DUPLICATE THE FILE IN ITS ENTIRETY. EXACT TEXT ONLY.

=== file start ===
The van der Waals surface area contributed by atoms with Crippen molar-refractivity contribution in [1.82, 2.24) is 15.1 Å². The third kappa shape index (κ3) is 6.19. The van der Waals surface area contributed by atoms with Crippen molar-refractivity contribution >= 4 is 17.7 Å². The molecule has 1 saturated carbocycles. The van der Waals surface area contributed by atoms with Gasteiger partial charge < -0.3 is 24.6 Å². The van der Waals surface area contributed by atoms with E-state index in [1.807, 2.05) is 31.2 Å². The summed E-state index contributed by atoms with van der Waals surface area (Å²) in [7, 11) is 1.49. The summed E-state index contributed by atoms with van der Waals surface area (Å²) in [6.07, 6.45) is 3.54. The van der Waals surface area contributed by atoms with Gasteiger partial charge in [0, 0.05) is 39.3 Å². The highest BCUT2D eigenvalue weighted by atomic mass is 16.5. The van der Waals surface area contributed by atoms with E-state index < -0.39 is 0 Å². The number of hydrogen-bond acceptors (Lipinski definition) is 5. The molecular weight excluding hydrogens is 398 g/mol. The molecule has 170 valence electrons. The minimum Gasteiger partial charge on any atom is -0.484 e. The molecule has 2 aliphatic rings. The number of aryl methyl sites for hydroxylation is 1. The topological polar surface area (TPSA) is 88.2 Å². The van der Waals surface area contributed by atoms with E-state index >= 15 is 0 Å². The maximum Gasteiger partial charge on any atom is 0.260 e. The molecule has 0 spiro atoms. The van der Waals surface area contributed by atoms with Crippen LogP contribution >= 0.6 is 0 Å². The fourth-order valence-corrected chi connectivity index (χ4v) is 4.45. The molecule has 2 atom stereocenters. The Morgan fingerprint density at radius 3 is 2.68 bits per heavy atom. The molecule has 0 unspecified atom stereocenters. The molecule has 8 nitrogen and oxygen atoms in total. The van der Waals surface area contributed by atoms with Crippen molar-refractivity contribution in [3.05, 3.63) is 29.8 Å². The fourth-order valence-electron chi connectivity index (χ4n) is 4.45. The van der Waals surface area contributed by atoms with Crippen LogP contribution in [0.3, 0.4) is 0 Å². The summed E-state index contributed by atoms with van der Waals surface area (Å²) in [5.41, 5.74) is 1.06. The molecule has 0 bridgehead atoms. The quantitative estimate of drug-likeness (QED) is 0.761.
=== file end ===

The van der Waals surface area contributed by atoms with Crippen molar-refractivity contribution in [1.82, 2.24) is 15.1 Å². The third kappa shape index (κ3) is 6.19. The van der Waals surface area contributed by atoms with Crippen molar-refractivity contribution >= 4 is 17.7 Å². The molecule has 1 saturated carbocycles. The van der Waals surface area contributed by atoms with Gasteiger partial charge < -0.3 is 24.6 Å². The van der Waals surface area contributed by atoms with E-state index in [1.807, 2.05) is 31.2 Å². The summed E-state index contributed by atoms with van der Waals surface area (Å²) in [7, 11) is 1.49. The summed E-state index contributed by atoms with van der Waals surface area (Å²) in [6.07, 6.45) is 3.54. The van der Waals surface area contributed by atoms with Gasteiger partial charge in [0, 0.05) is 39.3 Å². The highest BCUT2D eigenvalue weighted by atomic mass is 16.5. The van der Waals surface area contributed by atoms with E-state index < -0.39 is 0 Å². The number of hydrogen-bond acceptors (Lipinski definition) is 5. The molecular weight excluding hydrogens is 398 g/mol. The molecule has 170 valence electrons. The minimum Gasteiger partial charge on any atom is -0.484 e. The molecule has 2 aliphatic rings. The number of aryl methyl sites for hydroxylation is 1. The topological polar surface area (TPSA) is 88.2 Å². The van der Waals surface area contributed by atoms with E-state index >= 15 is 0 Å². The maximum Gasteiger partial charge on any atom is 0.260 e. The molecule has 0 spiro atoms. The van der Waals surface area contributed by atoms with Crippen LogP contribution >= 0.6 is 0 Å². The fourth-order valence-corrected chi connectivity index (χ4v) is 4.45. The molecule has 2 atom stereocenters. The Morgan fingerprint density at radius 3 is 2.68 bits per heavy atom. The molecule has 0 unspecified atom stereocenters. The molecule has 8 nitrogen and oxygen atoms in total. The van der Waals surface area contributed by atoms with Crippen molar-refractivity contribution in [3.05, 3.63) is 29.8 Å². The fourth-order valence-electron chi connectivity index (χ4n) is 4.45. The van der Waals surface area contributed by atoms with Crippen LogP contribution in [0.3, 0.4) is 0 Å². The summed E-state index contributed by atoms with van der Waals surface area (Å²) in [5.41, 5.74) is 1.06. The molecule has 0 bridgehead atoms. The quantitative estimate of drug-likeness (QED) is 0.761.